# Elastic Behaviour Of Materials

What happens to a slingshot when you stretch it? It deforms but regains its original shape when you stop applying a force. But let us say that you take a thin steel rod and try to bend it. You manage to bend it a little and then stop applying force. Does the rod regain its original shape? No, it doesn’t. This difference in the behaviour of the material is based on their elastic and plastic nature which is explained using Hooke’s law.

The rubber strip of the slingshot has high elasticity. Elasticity is the ability of a body to resist any permanent change to it when stress is applied. When stress application ceases, the body regains its original shape and size. Different materials show different elastic behaviour. The study of the elastic behaviour of a material is of much importance. Almost every engineering design requires knowledge of the elastic behaviour of materials. In the construction of various structures like bridges, columns, pillars, beams, etc. knowledge of the strength of the materials used in the construction is of prime importance.

For example: while constructing a bridge, the load of traffic that it can withstand should be adequately measured beforehand. Or while constructing a crane used to lift loads, it is kept in mind that the extension of the rope does not exceed the elastic limit of the rope. To overcome the problem of bending under force the elastic behaviour of the material used must be considered primarily.

To study the elastic behaviour of materials let us consider a beam of length l, breadth b and depth d supported at the ends and loaded at the centre by load W.

In this case, it is given as;

$$\begin{array}{l}\delta = \frac{Wl^{3}}{4bd^{3}Y}\end{array}$$

Where,
δ is the sag
Y is Young’s modulus of elasticity

Using the above equation we can easily say that to reduce the amount of bending for a certain load, Young’s modulus of elasticity of the material used must be large. Also, depth d must be considered since sag is inversely proportional to the cube of depth. But the problem faced with increasing the depth is that bending increases and this is known as buckling. Therefore, a compromise is made between the different cross-sectional shapes.

## Frequently Asked Questions – FAQs

Q1

### What is elasticity?

Elasticity is the capacity of a deformed body to return to its original size and shape when the forces creating the deformation are withdrawn.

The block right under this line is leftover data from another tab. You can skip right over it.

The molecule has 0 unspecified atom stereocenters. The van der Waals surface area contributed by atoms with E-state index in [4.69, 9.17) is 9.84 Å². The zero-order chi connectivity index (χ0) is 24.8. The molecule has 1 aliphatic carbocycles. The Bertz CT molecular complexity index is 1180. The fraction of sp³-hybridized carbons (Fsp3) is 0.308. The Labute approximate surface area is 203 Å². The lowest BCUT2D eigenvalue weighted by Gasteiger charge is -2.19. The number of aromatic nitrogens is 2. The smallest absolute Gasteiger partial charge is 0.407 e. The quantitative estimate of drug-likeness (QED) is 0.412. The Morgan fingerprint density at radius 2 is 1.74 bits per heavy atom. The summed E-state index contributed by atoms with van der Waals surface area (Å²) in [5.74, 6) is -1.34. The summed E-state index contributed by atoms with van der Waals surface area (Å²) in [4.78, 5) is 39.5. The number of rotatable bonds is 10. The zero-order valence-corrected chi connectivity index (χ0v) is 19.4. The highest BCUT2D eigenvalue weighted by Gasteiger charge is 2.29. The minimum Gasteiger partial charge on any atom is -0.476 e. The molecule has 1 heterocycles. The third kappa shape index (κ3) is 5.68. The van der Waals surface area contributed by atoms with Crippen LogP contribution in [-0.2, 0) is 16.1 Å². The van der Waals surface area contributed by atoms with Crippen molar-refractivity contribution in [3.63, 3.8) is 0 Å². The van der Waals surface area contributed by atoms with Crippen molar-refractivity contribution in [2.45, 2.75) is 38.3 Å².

Q2

### What is stress?

If a force F is exerted uniformly over a body of surface area A, then the stress can be defined as the force applied per unit area.
Q3

### What are the three main types of stress?

Longitudinal stress, volume stress or bulk stress, and tangential stress (or) shear stress are the three main types of stress.
Q4

### What is a strain?

A body under the influence of stress normally gets deformed if there is enough force to counter the structural strength of the body. The fractional variation in the size of a body generated by the outside stress acting on is known as strain.
Q5

### What are the main three types of strain?

Longitudinal strain, volume strain, and shearing strain or tangential strain are the main three types of strain.
Q6

### Does Hooke’s Law apply to all materials?

Hooke’s spring law applies to any elastic object of arbitrary complexity, as long as a single number can express the deformation and the stress.
Q7

### How are we able to break the wire due to repeated bending?

When the substance is subjected to repeated strain, the elastic properties of the material get greatly impaired. This property is called elastic fatigue. Thus, we are able to break the wire by repeated bending.
Q8

### When does Hooke’s Law fail?

Hooke’s law applies to a perfectly elastic material and does not apply beyond the elastic limit of any material.
Q9

### What is the difference between an elastic body and a plastic body?

• An elastic body is one that regains its original shape and size when deforming forces are removed.
• A plastic body is one that succumbs to deforming forces (however small) and cannot return to its original shape and size.
Q10

### Why are the bridges declared unsafe after long use?

Due to repeated stress and strain, the materials used in the bridge lose elastic strength and ultimately may collapse. Hence, bridges are declared unsafe after long use.
Test Your Knowledge On Elastic Behaviour Of Materials!